Key updates include:

E-books support. Microsoft Edge can display E-PUB and PDF documents in a nice reading view, and it supports e-books purchased from the Windows Store. You can view your library in Edge via the Books view in the Hub, and then download and read books, including while offline.

Tabs improvements. Tabs management is getting a dizzying array of changes, from the ability to “set aside” tabs and declutter the application to a tab preview bar in which inset tab previews can be toggled on or off. (This is in addition to mouseover tab previews.) You can also share tabs using the new Share interface, though it’s really well-hidden in the “tabs you’ve set aside” UI.

Import your info. In previous versions, Edge allowed you to import favorites from other installed browsers. But now it’s a full experience, and you can import favorites, browsing history, and other data from IE, Chrome, or Firefox. You can also export favorites to HTML so they can be used elsewhere.

Smarter downloads. Now, when you download a file from the Internet—like an application installer—you can simply choose “Run” to run it directly (without placing it in the Downloads folder). Save As is now available as a choice under the Save button.

Partial Flash blocking. Microsoft Edge now blocks untrusted Flash content by default. You can manually enable this content by clicking the little puzzle piece icon you’ll see in the right of the address bar.

Jump list support. Now, Edge supports a basic Jump list—with New InPrivate window and New window choices—from its taskbar icon, just like a real application.

Windows Store

E-books support. Thanks to a new Books area in the Windows Store app—which sits alongside previous areas like Apps, Games, Music, and Movies & TV—you can now browse for e-books too. The Books area looks and works like the other top-level areas in the Store, and provides collections such as Top Books, New Books, category views, and the like.

Themes support. The Store now supports a library of Windows desktop themes.


It’s on the taskbar by default. The Mail app will be pinned to the Windows 10 taskbar by default starting with the Creators Update.


Ink support. You can now add Ink drawings or text on top of photos and save it as a still image or a video that shows the ink being drawn. The Windows Ink toolbar that appears includes a new calligraphy pen too.

Updated crop. The cropping tool has been updated.

Filters update. The number of available filters has been expanded.


Quick traffic check. Now, you can quickly check the traffic to work or home at any time by selecting the Traffic icon in the app bar.

App modes. The Maps app now respects your system theme setting and lets you manually choose between light and dark apps modes too.


Completely redesigned. The Camera app has been completely redesigned in this release. It also supports living images—previously available only on Mobile—and you can even press the spacebar to take a picture.


Start improvements. Start now supports tile folders so you can organize app tiles as you like.

Per-app high-DPI support. You can now configure high-DPI settings for desktop applications, on a per app basis, using the property sheet for that app. To do so, find the application’s EXE file, right-click it and choose Properties, and then navigate to the Compatibility tab. Select “Override high DPI scaling behavior” and then choose System (Enhanced). Your mileage will vary.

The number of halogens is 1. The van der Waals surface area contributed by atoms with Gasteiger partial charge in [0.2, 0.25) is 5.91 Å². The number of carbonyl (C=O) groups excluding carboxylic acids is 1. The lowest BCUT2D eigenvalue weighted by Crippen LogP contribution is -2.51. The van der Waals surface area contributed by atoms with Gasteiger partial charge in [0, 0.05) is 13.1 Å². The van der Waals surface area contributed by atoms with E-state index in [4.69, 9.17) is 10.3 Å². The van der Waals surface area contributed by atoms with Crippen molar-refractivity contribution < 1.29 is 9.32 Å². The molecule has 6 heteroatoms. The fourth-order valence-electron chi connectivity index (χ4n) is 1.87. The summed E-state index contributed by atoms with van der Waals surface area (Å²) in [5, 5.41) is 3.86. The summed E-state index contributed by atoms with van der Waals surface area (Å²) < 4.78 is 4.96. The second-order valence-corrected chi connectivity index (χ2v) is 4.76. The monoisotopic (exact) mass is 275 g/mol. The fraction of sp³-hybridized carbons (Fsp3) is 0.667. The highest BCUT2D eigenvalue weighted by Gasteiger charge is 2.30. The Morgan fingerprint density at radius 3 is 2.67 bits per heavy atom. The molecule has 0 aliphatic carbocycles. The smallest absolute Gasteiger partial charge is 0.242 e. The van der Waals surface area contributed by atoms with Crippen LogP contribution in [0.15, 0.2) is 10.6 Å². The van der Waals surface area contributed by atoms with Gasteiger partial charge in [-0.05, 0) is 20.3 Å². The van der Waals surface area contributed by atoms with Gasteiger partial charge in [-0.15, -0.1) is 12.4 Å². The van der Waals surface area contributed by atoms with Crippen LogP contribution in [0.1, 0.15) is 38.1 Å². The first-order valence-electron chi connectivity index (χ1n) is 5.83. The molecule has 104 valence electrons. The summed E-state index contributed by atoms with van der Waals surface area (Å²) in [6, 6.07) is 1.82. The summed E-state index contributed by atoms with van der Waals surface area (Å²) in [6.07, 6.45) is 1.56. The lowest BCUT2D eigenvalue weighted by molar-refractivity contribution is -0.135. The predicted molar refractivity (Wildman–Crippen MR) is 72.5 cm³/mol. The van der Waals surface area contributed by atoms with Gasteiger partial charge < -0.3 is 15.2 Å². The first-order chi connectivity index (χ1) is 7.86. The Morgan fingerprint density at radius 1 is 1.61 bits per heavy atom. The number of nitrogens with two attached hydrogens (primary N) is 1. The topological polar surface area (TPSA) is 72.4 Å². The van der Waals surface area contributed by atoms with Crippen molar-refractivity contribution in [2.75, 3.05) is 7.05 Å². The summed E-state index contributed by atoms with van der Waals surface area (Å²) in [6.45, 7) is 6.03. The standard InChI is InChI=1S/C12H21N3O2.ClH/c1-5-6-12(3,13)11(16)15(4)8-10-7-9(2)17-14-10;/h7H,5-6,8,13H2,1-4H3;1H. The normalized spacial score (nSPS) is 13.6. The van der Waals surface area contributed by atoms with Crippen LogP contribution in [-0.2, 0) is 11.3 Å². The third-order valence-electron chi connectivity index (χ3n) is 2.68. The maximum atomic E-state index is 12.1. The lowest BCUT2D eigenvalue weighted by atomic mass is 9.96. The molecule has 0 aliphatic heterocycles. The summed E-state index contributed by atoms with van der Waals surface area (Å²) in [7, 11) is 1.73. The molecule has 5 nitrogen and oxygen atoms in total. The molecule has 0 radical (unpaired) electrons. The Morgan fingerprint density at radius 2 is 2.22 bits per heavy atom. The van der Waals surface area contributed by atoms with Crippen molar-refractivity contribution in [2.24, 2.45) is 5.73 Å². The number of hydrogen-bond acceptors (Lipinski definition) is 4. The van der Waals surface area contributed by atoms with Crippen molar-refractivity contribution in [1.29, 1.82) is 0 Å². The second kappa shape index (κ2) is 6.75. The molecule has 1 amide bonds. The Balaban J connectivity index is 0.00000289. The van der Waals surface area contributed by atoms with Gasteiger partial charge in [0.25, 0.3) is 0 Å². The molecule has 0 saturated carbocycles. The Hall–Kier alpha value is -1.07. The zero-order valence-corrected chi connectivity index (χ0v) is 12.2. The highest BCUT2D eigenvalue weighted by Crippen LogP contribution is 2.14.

Improved icon placement and scaling with multi-monitor setups. Desktop icons are now scaled properly and move predictably when you change your multi-monitor configuration, dock/undock your PC, project your display, add or remove monitors, or make other similar changes.

New scrollbars for UWP apps. Universal Windows Platform apps like Settings can take advantage of a new, visually less jarring scrollbar. By default, the scrollbar will be hidden, but a thin line will appear if you move the mouse over the window. When you move the mouse towards the scrollbar, it expands into the normal, full-sized version so you can select it. You can see these three states, from left to right, below.

Compact Overlay. Some apps—like Movies & TV and Skype Preview—now support a new pictiure-in-picture (PIP) mode called Compact Overlay that lets you continue to display content in a small on-screen window while you do other things.

Action Center and notifications

Notification grouping. Action Center now supports notification grouping so that apps can place notifications logically into separate groups. For example, Cortana can group notifications for things like future commitments, event reminders, and flights.

Inline progress bar in notifications. Pop-up notifications can now display a progress slider indicating things like download progress. Windows Store is among the apps that support this new feature.


Microsoft’s personal digital assistant picks up a number of updates in this release.

Cross-PC support. Cortana will now help you pick up where you left off if you move between different PCs. (Perhaps you started researching something on a work PC and want to finish it up at home, for example.) So when you switch PCs, Cortana will display quick links in Action Center to the (Edge only) and cloud-based (OneDrive, SharePoint) documents you were using.

App command suggestions. With its growing third party app support, Cortana can now do much more than before. So it will bubble up suggested app commands as you type, helping you find new capabilities that you might not otherwise know even existed. You can find Cortana-capable apps in the Windows Store.